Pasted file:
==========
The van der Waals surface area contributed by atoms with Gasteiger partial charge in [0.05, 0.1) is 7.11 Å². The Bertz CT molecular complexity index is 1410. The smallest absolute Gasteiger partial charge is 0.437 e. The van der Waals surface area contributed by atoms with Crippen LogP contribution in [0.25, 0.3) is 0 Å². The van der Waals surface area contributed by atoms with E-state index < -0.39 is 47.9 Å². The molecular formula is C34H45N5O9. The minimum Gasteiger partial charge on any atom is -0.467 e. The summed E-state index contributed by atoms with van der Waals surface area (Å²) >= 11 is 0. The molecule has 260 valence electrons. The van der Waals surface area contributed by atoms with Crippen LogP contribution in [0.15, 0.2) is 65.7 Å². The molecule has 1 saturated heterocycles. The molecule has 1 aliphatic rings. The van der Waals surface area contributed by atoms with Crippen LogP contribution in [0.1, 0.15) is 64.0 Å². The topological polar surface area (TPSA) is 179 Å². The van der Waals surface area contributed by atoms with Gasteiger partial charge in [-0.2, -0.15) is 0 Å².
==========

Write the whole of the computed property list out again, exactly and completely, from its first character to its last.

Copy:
The van der Waals surface area contributed by atoms with Gasteiger partial charge in [0.05, 0.1) is 7.11 Å². The Bertz CT molecular complexity index is 1410. The smallest absolute Gasteiger partial charge is 0.437 e. The van der Waals surface area contributed by atoms with Crippen LogP contribution in [0.25, 0.3) is 0 Å². The van der Waals surface area contributed by atoms with E-state index < -0.39 is 47.9 Å². The molecular formula is C34H45N5O9. The minimum Gasteiger partial charge on any atom is -0.467 e. The summed E-state index contributed by atoms with van der Waals surface area (Å²) >= 11 is 0. The molecule has 260 valence electrons. The van der Waals surface area contributed by atoms with Crippen LogP contribution in [0.15, 0.2) is 65.7 Å². The molecule has 1 saturated heterocycles. The molecule has 1 aliphatic rings. The van der Waals surface area contributed by atoms with Crippen LogP contribution in [0.1, 0.15) is 64.0 Å². The topological polar surface area (TPSA) is 179 Å². The van der Waals surface area contributed by atoms with Gasteiger partial charge in [-0.2, -0.15) is 0 Å².